The City of Québec’s approach to development is respectful of its heritage, history, and environment as well as its human dimension. It set down a vision for sustainable development in 2010 and continues to pursue environmental responsibility through green space protection, active transportation programs, and more. Special planning programs including ecodistricts, green construction, and revitalization initiatives are in the works to shape development for years to come.
Québec City spends four months each year under a blanket of snow—on average 316 cm of it. That means doing some shovelling, brushing off the car, and dressing for the cold. But so what! People here don’t let winter cramp their style. For them, snow is more about mountains of outdoor fun, whether on skis, snowshoes, toboggans, or skates. Summer’s warmth brings a dramatic transformation, as streets and public squares blossom with new life—and with festivals and celebrations. Spring fills the sidewalk cafés the moment the sun grows strong enough to thaw out a frozen nose. And don’t forget the fall, revelling in its poetic gifts, painting the trees and surrounding mountains in a riotous palette of yellows, reds, and oranges.
Québec City’s quality of life is something to enjoy every day. People here take advantage of big city living that’s close to nature, enjoying the city’s special character, reasonable cost of living, an array of services, and safe environment. Québec City is less expensive than most big cities in North America. The inflation rate is low, and Québec outperforms most other urban centres in Canada for cost of living. This considerable advantage is heightened by the city’s high quality public and private healthcare system. Such services add to the overall well-being of the population.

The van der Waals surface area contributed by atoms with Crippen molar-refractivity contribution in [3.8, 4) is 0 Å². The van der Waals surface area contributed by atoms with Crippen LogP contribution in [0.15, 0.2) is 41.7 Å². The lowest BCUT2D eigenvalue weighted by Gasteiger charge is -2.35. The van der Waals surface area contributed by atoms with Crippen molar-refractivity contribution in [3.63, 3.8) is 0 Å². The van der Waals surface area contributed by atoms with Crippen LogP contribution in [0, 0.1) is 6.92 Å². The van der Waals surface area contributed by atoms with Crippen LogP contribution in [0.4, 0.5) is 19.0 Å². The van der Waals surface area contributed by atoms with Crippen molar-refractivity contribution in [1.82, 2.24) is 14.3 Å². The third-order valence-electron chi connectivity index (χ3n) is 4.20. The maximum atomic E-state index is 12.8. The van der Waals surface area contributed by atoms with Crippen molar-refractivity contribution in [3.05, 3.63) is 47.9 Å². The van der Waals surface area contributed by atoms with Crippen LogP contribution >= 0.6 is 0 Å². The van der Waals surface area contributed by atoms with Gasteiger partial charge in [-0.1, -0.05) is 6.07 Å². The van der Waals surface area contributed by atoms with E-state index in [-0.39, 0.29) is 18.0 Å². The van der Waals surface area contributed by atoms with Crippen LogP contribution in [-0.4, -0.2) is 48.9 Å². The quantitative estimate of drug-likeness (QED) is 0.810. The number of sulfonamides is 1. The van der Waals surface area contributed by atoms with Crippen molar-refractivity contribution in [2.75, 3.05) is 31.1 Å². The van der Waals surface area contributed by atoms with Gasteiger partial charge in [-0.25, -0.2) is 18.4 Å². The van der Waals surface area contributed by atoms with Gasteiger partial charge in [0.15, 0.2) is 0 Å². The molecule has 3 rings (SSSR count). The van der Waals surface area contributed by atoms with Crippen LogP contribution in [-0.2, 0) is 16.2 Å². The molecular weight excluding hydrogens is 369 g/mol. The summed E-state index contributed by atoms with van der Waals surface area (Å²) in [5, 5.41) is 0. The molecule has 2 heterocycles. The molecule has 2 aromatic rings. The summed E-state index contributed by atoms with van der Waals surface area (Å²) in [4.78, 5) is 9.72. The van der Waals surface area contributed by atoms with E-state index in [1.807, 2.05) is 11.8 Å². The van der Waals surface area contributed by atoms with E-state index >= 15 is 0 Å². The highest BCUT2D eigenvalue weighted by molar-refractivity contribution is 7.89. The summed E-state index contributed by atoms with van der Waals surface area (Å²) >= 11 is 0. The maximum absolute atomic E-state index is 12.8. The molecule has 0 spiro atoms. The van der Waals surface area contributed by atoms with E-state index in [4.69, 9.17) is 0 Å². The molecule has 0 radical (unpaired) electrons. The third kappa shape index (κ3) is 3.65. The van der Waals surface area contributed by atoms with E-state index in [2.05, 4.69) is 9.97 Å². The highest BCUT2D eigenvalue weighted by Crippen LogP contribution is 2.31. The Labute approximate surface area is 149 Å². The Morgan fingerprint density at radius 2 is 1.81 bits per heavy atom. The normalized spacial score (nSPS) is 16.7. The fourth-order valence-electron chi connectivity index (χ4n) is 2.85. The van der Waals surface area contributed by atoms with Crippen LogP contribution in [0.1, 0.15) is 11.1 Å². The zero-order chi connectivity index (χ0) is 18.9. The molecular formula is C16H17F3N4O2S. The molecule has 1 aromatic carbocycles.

Québec City has mountains on one side and the St. Lawrence River on the other, with a band of forest and farmland around it covering over 55% of its territory. A number of rivers and streams run through the city, which is dotted with parks, green space, woods, and wetlands. The St. Lawrence is a defining feature of the city, and its benefits and potential uses are practically unlimited. The future depends on harmony with this environment, and the City is therefore very active in water protection and conservation, with programs for wetlands, riparian strips, drinking water sources, sensitive ecosystems, and wildlife habitats.
Québec City is growing and changing. It’s a city on the move, attracting families, young couples and immigrants. The planning for an expected 60,000 new households by 2040 will use transit-oriented development and “soft intensification” to put the brakes on sprawl. Major redevelopments are in the works for a number of key urban areas in the coming years aimed at boosting residents’ quality of life and enhancing mobility. The city will be even better for it!